Monday, July 20, 2015
Last week's EEOC decision against the Department of Transportation resulted in another barrier broken in the LGBT equality movement. The case involved an employee who was not considered for the position as a front line manager at the air traffic control tower at Miami International Airport. The employee claimed discrimination based on being gay. Like many LGBT individuals, the employee was subjected to harassment by a supervisor. The Complainant alleged that his supervisor, who was involved in the promotion selection process, "made several negative comments about the Complainant's sexual orientation." In particular, the supervisor objected to any reference the employee made to the employee's partner.
The EEOC took great care in explaining its reasoning for interpreting that the straight man's discrimination against the gay employee was properly categorized as sex discrimination. Essentially, said the agency, the discrimination is based not upon the sex of the employee but the sex of the individual with whom the employee has a romantic relationship.
The agency had precedent for making explicit a form of discrimination that can be read as encompassed in the intent of Title VII. In Oncale v. Sundowner, also a Title VII lawsuit, Justice Scalia noted: "Statutory prohibitions often go beyond the principal evil to cover reasonably comparable evils, and it is ultimately the provisions of our laws rather than the principal concerns of our legislators by which we are governed."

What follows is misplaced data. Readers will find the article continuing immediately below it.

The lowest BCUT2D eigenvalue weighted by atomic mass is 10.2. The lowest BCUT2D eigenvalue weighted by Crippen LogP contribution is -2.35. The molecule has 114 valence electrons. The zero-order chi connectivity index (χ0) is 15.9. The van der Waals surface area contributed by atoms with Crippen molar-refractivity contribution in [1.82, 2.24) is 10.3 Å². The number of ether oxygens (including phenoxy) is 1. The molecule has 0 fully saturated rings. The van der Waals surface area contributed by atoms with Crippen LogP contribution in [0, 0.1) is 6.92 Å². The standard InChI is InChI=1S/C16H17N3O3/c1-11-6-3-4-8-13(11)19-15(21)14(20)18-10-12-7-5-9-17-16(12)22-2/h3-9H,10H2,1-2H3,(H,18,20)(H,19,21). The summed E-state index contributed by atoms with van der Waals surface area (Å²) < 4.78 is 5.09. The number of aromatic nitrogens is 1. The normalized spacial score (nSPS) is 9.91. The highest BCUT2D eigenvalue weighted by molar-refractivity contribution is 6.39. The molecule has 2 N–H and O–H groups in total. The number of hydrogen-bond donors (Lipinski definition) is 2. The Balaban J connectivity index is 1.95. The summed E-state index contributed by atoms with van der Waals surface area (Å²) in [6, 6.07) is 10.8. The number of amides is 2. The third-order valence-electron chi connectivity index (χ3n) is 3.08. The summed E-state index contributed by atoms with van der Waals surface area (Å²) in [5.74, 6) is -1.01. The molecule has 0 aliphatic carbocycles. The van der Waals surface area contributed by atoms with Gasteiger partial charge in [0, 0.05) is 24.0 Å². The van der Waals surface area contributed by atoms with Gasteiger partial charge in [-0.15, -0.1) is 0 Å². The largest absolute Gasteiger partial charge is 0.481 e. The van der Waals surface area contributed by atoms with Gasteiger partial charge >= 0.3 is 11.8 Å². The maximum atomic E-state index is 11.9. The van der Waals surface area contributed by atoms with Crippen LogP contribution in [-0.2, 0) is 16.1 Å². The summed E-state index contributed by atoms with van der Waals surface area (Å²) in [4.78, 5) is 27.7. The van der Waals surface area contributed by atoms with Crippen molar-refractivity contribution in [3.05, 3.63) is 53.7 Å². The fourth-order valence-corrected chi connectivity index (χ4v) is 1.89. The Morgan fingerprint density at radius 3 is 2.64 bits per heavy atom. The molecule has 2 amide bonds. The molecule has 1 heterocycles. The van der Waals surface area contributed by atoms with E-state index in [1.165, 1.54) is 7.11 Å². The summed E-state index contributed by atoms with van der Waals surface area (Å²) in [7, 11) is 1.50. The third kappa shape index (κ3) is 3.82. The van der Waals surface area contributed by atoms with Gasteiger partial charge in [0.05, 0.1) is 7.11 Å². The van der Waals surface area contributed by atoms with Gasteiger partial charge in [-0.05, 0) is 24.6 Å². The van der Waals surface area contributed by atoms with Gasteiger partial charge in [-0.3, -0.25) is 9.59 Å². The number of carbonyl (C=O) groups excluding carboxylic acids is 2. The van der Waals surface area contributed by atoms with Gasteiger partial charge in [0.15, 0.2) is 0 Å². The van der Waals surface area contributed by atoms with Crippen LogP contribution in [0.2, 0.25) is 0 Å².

While some may find the EEOC's reasoning an administrative stretch, the decision follows a logical argument based upon gender stereotyping. When the Complainant chose a male partner, the supervisor was offended by his failure to conform to the gender stereotype of men choosing female partners. Human rights advocates, particularly those who advance LGBT rights, are relieved. This decision is binding on employers who fall under EEOC jurisdiction. Through this decision, the EEOC has elevated the status of discrimination against same sex individuals and save the movement from what could have been a long and expensive attempt to pass amending or at least clarifying legislation.
LGBT barriers are falling quickly, and falling in a variety of legal settings. The cumulative decisions from agencies, state and federal, as well as a series of state and federal executive orders, added to existing case law, could eliminate many legal barriers. By the time an LGBT suit specifically seeking suspect class status reaches the U.S. Supreme Court, there could be a plethora of lower court and administrative decisions that provide support for the ultimate classification LGBT individuals seek.